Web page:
The Virgin Coffee Drinker
The first cup of coffee – do you remember yours? Did you like it the first time? Was it good for you? But then you learned to lust after it, and even more you wanted it. You wanted it every morning when you woke up with that tumescent desire for it. Just the thought of it brings a smile, a pleasure.
Many a date started with that first taste of coffee – because you can judge from that first taste. I watch them as they taste it- do they stop, do they savor, do they smile? Are they tasting the coffee, or going through the motions? Do they have the ability to tell a great cup of coffee from a bitter one? Do they look at the coffee after they taste it with the lusty promise of things to come? Do they discern the finer parts of the taste – do they want to share that flavor with you? Or is that taste just a means to an end and not a part of the journey. Do they taste it, and when they do- can you perceive the shudder of Eros?
Growing up in Alaska, my first was from Hills Brothers. A company out of San Francisco.
It has been years since that first taste. It was in Alaska, the city of Ketchikan. Mine was from Hills Brothers. In those days you would take a small walk in the forest and find an old Hills Brother’s Can.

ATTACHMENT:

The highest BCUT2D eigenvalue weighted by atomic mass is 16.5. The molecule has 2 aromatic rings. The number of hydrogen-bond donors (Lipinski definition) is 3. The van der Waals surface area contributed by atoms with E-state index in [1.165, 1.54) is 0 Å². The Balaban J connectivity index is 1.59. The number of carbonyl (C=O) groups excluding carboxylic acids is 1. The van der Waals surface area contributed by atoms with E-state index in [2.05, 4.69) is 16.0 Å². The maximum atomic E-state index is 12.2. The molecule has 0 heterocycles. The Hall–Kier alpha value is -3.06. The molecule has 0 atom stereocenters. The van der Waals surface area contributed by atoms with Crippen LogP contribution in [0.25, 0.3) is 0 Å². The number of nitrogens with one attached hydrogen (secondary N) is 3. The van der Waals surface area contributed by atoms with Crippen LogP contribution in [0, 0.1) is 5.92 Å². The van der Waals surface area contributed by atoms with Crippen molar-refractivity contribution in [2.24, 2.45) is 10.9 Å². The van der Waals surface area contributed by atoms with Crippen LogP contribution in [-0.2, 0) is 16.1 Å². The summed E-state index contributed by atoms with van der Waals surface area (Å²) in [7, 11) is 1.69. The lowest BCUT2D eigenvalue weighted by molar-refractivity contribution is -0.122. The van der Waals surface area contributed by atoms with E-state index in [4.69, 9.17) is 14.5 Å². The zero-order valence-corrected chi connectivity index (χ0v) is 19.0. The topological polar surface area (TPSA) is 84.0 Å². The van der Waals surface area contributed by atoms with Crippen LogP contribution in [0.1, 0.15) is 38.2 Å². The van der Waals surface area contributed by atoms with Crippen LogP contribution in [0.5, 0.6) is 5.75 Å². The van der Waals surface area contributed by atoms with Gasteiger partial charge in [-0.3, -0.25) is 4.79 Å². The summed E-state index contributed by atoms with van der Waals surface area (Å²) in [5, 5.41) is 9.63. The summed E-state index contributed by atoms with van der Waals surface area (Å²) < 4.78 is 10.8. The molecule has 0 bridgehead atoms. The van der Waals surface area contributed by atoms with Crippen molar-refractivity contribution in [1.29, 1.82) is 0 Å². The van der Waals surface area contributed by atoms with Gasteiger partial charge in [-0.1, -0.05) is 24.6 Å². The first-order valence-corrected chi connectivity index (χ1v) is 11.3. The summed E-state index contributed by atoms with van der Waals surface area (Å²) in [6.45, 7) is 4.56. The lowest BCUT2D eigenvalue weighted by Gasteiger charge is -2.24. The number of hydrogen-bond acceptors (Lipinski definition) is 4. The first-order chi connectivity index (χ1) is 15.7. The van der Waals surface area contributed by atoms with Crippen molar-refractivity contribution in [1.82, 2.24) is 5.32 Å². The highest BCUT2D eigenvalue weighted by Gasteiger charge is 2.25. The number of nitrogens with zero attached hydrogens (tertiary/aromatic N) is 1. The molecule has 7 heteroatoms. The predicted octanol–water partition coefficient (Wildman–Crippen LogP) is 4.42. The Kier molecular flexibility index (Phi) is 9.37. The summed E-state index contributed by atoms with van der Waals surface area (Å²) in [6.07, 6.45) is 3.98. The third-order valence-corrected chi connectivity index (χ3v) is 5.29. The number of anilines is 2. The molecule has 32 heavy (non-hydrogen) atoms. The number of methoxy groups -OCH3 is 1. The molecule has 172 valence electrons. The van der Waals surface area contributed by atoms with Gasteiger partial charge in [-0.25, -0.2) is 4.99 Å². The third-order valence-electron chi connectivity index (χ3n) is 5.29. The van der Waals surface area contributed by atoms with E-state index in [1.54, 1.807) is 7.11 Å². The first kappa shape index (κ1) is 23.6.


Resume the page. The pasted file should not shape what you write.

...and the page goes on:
I have an old Hill’s Brother’s can now. It is a reminder of that first taste – the trophy of a delicious memory that started me on this journey.
Tastes change in coffee – from the blonde love with canned milk, sugar, and Hills Brothers grounds, to a freshly roasted bean that has been stripped of its cellulose – one layer taken off at a time by the burr grinder – showing a bit more. Can you smell it? Was that bean dressed with care, roasted to perfection, or burned by someone with too quick a hand?
The joy of a mustache – for hours later, the faint scent enjoyed with that taste is ever-present. Ever a reminder of a new taste to come.
Dr. Terry Simpson
Dr. Terry Simpson received his undergraduate and graduate degrees from the University of Chicago where he spent several years in the Kovler Viral Oncology laboratories doing genetic engineering. He found he liked people more than petri dishes, and received his MD. Dr. Simpson, a renowned weight loss surgeon, is a leading advocate of culinary medicine. A frequent contributor to media outlets discussing health related topics and advances in medicine, he is also a proud dad, husband, author, cook, and surgeon “in that order.” For media inquiries, please visit www.terrysimpson.com.